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Balfour Carpets Sheffield
- a steel manufacturing city in northern England famous for its cutlery industry
- Sheffield is a city and metropolitan borough of South Yorkshire, England. Its name derives from the River Sheaf, which runs through the city. Historically a part of the West Riding of Yorkshire, the city has grown from its largely industrial roots to encompass a wider economic base.
- Sheffield is the seventh studio album by German techno band Scooter, released in 2000. It plays host to two singles: "I'm Your Pusher" and "She's The Sun" .
- An industrial city in northern England; pop. 500,000. It is noted for the manufacture of cutlery and silverware and for the production of steel
- Arthur James, 1st Earl of Balfour (1848–1930), British statesman; prime minister 1902–05. In 1917, as foreign secretary, he issued the Balfour Declaration that favored a Jewish national home in Palestine
- English statesman; member of the Conservative Party (1848-1930)
- Balfour is a Scottish family name, and may refer to: * Arthur Balfour (1848-1930), Prime Minister of the United Kingdom from 1902 to 1905, 1st Earl of Balfour and author of the Balfour Declaration * Gerald Balfour, 2nd Earl of Balfour (1853-1945), Arthur's brother and also a Conservative politician
- Balfours is a South Australian bakery, which produces pies, pasties and cakes for sale in South Australia, Victoria, and New South Wales .
- A thick or soft expanse or layer of something
- form a carpet-like cover (over)
- A floor or stair covering made from thick woven fabric, typically shaped to fit a particular room
- (carpeting) rug: floor covering consisting of a piece of thick heavy fabric (usually with nap or pile)
- A large rug, typically an oriental one
The Balfour Declaration: The Origins of the Arab-Israeli Conflict
Issued in London in 1917, the Balfour Declaration was one of the key documents of the twentieth century. It committed Britain to supporting the establishment in Palestine of “a National Home for the Jewish people,” and its reverberations continue to be felt to this day. Now the entire fascinating story of the document is revealed in this impressive work of modern history.
With new material retrieved from historical archives, scholar Jonathan Schneer recounts in dramatic detail the public and private battles in the early 1900s for a small strip of land in the Middle East, battles that started when the governing Ottoman Empire took Germany’s side in World War I. The Balfour Declaration paints an indelible picture of how Arab nationalists, backed by Britain, fought for their future as Zionists in England battled diplomatically for influence. Meanwhile, unbeknownst to either side or even to most members of the British government, Prime Minister David Lloyd George was telling Turkey that she could keep her flag flying over the disputed territory if only she would agree to a separate peace.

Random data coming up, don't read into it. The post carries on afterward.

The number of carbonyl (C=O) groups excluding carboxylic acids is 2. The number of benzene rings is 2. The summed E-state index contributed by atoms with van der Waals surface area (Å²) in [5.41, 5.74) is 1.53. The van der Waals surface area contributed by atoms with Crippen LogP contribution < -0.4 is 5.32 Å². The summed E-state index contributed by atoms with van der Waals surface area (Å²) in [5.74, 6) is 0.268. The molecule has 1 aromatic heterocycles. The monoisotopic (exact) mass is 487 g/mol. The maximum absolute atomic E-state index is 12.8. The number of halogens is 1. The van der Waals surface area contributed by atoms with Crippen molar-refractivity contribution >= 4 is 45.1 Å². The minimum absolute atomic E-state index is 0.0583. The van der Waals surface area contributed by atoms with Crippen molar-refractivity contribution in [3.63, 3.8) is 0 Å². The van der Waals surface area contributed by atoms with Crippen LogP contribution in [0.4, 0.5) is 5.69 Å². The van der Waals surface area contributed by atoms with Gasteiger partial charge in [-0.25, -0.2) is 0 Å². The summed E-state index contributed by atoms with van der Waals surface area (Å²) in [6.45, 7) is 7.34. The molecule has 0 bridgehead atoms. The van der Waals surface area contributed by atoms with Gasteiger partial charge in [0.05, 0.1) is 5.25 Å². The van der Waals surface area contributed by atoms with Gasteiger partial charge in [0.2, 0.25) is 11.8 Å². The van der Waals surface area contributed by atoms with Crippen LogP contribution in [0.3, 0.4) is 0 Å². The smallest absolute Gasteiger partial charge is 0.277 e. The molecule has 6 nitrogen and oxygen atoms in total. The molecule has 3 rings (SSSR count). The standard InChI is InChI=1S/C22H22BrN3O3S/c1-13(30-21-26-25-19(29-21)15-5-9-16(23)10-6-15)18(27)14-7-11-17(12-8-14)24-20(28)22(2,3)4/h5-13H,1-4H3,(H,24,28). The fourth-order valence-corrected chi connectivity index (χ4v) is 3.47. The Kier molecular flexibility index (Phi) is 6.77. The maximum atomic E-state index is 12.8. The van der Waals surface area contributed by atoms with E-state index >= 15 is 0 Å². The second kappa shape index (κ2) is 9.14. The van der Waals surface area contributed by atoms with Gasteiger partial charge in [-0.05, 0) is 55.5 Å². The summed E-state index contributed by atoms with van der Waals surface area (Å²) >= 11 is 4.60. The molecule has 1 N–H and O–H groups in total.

The key players in this watershed moment are rendered here in nuanced and detailed relief: Sharif Hussein, the Arab leader who secretly sought British support; Chaim Weizmann, Zionist hero, the folksmensch who charmed British high society; T. E. Lawrence, the legendary “super cerebral” British officer who “set the desert on fire” for the Arabs; Basil Zaharoff, the infamous arms dealer who was Britain’s most important back channel to the Turks; and the other generals and prime ministers, soldiers and negotiators, who shed blood and cut deals to grab or give away the precious land.
A book crucial to understanding the Middle East as it is today, The Balfour Declaration is a rich and remarkable achievement, a riveting volume about the ancient faiths and timeless treacheries that continue to drive global events.
A friend gave me a book called "Sheffield Replanned", which was published in 1945.
It sets out the Town Planning Committee's vision for rebuilding the city after the ravages of World War II: "the creation of a noble City worthy of the Citizens who will be privileged to reside therein".
This illustration shows an artist's impression of the view that would greet visitors arriving at the railway station.
76031 in Coopers Yard Sheffield 12th April 1983, my last photograph of a EM1 other than the preserved 26020. This loco was Gorton Works No 1051 new in June 1952 it became 76044 in March 1972 and 76031 in March 1976, withdrawn in July 1981, and scrapped in March 1984.
Colour Slide scan
Fuji 100ASA Colour Slide Film
Developed by Fuji
Camera Canon AE1
Lens Canon 50mm
balfour carpets sheffield
A scion of two great families, Arthur James Balfour was born to wealth and privilege and possessed intellect and charm in legendary abundance. On succeeding his uncle as Prime Minister in 1902, it seemed that he had come into his inheritance: a true grandee, his path to the summit of power seemed to be almost without obstruction. He held office longer than any other Cabinet minister and dealt with successes and defeats with similar equanimity during his 50-year career. Balfour was a Conservative but never a true-blue Tory like the powerful squirearchy who viewed him with awe but often found him difficult to understand. He was in fact many different things: a Scottish laird and an English sophisticate; a ferocious partisan and a celebrated philosopher; a champion of Christianity yet a defender of spiritualism; an Imperialist and a Zionist; an Etonian and a reformer of state education. His premiership was eventually destroyed by party strife, yet he was the maker of the 1917 Balfour Declaration as well as the 1926 Balfour Definition of the Commonwealth, and at age 73 he dominated the pivotal 1921–2 Washington Naval Conference. Balfour’s was a remarkable life, unimaginable today no matter one’s talents or wealth.
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